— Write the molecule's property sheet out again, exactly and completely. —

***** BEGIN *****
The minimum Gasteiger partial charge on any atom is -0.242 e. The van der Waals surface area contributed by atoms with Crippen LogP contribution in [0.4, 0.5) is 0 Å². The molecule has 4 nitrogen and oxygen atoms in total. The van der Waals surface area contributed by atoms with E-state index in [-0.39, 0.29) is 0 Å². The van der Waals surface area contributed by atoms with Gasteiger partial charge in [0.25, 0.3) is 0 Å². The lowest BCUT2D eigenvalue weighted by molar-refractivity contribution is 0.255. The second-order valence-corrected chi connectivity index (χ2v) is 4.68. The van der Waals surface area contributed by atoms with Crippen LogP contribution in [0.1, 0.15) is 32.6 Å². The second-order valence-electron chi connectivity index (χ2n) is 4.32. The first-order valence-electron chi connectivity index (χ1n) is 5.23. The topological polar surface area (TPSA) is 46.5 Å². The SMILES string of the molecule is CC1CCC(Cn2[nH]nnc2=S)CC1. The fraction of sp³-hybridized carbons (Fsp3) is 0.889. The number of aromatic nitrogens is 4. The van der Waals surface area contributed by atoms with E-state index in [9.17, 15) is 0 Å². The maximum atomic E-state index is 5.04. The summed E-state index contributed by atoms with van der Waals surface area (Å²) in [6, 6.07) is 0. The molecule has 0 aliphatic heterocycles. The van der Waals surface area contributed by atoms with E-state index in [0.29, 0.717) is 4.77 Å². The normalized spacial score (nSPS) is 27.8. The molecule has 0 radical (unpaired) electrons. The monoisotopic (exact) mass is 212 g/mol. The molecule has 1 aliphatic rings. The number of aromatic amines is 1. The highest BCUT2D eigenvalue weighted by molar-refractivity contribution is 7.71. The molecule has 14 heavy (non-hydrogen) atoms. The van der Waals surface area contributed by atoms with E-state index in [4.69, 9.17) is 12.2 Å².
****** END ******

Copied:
The minimum Gasteiger partial charge on any atom is -0.242 e. The van der Waals surface area contributed by atoms with Crippen LogP contribution in [0.4, 0.5) is 0 Å². The molecule has 4 nitrogen and oxygen atoms in total. The van der Waals surface area contributed by atoms with E-state index in [-0.39, 0.29) is 0 Å². The van der Waals surface area contributed by atoms with Gasteiger partial charge in [0.25, 0.3) is 0 Å². The lowest BCUT2D eigenvalue weighted by molar-refractivity contribution is 0.255. The second-order valence-corrected chi connectivity index (χ2v) is 4.68. The van der Waals surface area contributed by atoms with Crippen LogP contribution in [0.1, 0.15) is 32.6 Å². The second-order valence-electron chi connectivity index (χ2n) is 4.32. The first-order valence-electron chi connectivity index (χ1n) is 5.23. The topological polar surface area (TPSA) is 46.5 Å². The SMILES string of the molecule is CC1CCC(Cn2[nH]nnc2=S)CC1. The fraction of sp³-hybridized carbons (Fsp3) is 0.889. The number of aromatic nitrogens is 4. The van der Waals surface area contributed by atoms with E-state index in [9.17, 15) is 0 Å². The maximum atomic E-state index is 5.04. The summed E-state index contributed by atoms with van der Waals surface area (Å²) in [6, 6.07) is 0. The molecule has 0 aliphatic heterocycles. The van der Waals surface area contributed by atoms with E-state index in [0.29, 0.717) is 4.77 Å². The normalized spacial score (nSPS) is 27.8. The molecule has 0 radical (unpaired) electrons. The monoisotopic (exact) mass is 212 g/mol. The molecule has 1 aliphatic rings. The number of aromatic amines is 1. The highest BCUT2D eigenvalue weighted by molar-refractivity contribution is 7.71. The molecule has 14 heavy (non-hydrogen) atoms. The van der Waals surface area contributed by atoms with E-state index in [4.69, 9.17) is 12.2 Å².